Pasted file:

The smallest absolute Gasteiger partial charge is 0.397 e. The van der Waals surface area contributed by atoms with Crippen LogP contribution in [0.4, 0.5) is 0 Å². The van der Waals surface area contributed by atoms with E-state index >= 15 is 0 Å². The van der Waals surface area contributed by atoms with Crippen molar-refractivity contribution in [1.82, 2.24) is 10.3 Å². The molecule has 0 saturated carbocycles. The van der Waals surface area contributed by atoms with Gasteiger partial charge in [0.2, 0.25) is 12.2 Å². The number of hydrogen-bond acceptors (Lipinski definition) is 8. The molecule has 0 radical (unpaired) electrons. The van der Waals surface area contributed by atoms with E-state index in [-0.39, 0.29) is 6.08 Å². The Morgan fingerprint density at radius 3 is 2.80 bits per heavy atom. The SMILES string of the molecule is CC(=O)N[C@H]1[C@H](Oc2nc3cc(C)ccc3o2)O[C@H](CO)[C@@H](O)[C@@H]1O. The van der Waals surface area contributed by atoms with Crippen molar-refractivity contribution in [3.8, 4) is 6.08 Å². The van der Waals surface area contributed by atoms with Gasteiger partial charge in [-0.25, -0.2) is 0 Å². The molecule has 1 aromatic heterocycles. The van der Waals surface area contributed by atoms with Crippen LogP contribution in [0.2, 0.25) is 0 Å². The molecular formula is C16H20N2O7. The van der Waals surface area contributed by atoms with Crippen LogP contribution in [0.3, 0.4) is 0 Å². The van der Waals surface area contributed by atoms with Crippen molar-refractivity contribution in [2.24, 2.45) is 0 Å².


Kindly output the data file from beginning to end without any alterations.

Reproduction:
The smallest absolute Gasteiger partial charge is 0.397 e. The van der Waals surface area contributed by atoms with Crippen LogP contribution in [0.4, 0.5) is 0 Å². The van der Waals surface area contributed by atoms with E-state index >= 15 is 0 Å². The van der Waals surface area contributed by atoms with Crippen molar-refractivity contribution in [1.82, 2.24) is 10.3 Å². The molecule has 0 saturated carbocycles. The van der Waals surface area contributed by atoms with Gasteiger partial charge in [0.2, 0.25) is 12.2 Å². The number of hydrogen-bond acceptors (Lipinski definition) is 8. The molecule has 0 radical (unpaired) electrons. The van der Waals surface area contributed by atoms with E-state index in [-0.39, 0.29) is 6.08 Å². The Morgan fingerprint density at radius 3 is 2.80 bits per heavy atom. The SMILES string of the molecule is CC(=O)N[C@H]1[C@H](Oc2nc3cc(C)ccc3o2)O[C@H](CO)[C@@H](O)[C@@H]1O. The van der Waals surface area contributed by atoms with Crippen molar-refractivity contribution in [3.8, 4) is 6.08 Å². The van der Waals surface area contributed by atoms with Gasteiger partial charge in [-0.25, -0.2) is 0 Å². The molecule has 1 aromatic heterocycles. The van der Waals surface area contributed by atoms with Crippen LogP contribution in [0.2, 0.25) is 0 Å². The molecular formula is C16H20N2O7. The van der Waals surface area contributed by atoms with Crippen LogP contribution in [0.3, 0.4) is 0 Å². The van der Waals surface area contributed by atoms with Crippen molar-refractivity contribution in [2.24, 2.45) is 0 Å².